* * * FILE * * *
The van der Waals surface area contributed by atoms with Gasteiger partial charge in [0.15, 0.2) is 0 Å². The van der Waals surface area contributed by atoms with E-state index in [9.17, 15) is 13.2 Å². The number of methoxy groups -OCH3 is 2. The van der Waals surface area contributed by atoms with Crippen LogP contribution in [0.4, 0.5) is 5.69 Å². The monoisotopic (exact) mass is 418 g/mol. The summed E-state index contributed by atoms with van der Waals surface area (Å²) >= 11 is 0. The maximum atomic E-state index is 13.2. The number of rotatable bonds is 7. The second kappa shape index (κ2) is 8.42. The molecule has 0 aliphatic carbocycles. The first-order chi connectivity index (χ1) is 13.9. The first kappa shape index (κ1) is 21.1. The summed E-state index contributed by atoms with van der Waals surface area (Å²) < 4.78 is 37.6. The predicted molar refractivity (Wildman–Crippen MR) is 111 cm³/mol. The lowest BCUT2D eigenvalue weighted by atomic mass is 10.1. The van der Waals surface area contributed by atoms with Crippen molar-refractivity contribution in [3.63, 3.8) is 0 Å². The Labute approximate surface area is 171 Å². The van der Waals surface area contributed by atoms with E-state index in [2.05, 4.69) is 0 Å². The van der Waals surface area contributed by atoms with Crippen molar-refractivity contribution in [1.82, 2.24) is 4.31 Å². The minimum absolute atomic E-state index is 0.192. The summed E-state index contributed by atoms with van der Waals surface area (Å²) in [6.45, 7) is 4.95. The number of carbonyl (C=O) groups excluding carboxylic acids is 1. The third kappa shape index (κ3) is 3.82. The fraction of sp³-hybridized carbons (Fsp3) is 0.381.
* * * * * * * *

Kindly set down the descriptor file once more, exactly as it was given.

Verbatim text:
The van der Waals surface area contributed by atoms with Gasteiger partial charge in [0.15, 0.2) is 0 Å². The van der Waals surface area contributed by atoms with E-state index in [9.17, 15) is 13.2 Å². The number of methoxy groups -OCH3 is 2. The van der Waals surface area contributed by atoms with Crippen LogP contribution in [0.4, 0.5) is 5.69 Å². The monoisotopic (exact) mass is 418 g/mol. The summed E-state index contributed by atoms with van der Waals surface area (Å²) >= 11 is 0. The maximum atomic E-state index is 13.2. The number of rotatable bonds is 7. The second kappa shape index (κ2) is 8.42. The molecule has 0 aliphatic carbocycles. The first-order chi connectivity index (χ1) is 13.9. The first kappa shape index (κ1) is 21.1. The summed E-state index contributed by atoms with van der Waals surface area (Å²) < 4.78 is 37.6. The predicted molar refractivity (Wildman–Crippen MR) is 111 cm³/mol. The lowest BCUT2D eigenvalue weighted by atomic mass is 10.1. The van der Waals surface area contributed by atoms with Crippen molar-refractivity contribution in [3.63, 3.8) is 0 Å². The Labute approximate surface area is 171 Å². The van der Waals surface area contributed by atoms with E-state index in [2.05, 4.69) is 0 Å². The van der Waals surface area contributed by atoms with Crippen molar-refractivity contribution in [1.82, 2.24) is 4.31 Å². The minimum absolute atomic E-state index is 0.192. The summed E-state index contributed by atoms with van der Waals surface area (Å²) in [6.45, 7) is 4.95. The number of carbonyl (C=O) groups excluding carboxylic acids is 1. The third kappa shape index (κ3) is 3.82. The fraction of sp³-hybridized carbons (Fsp3) is 0.381.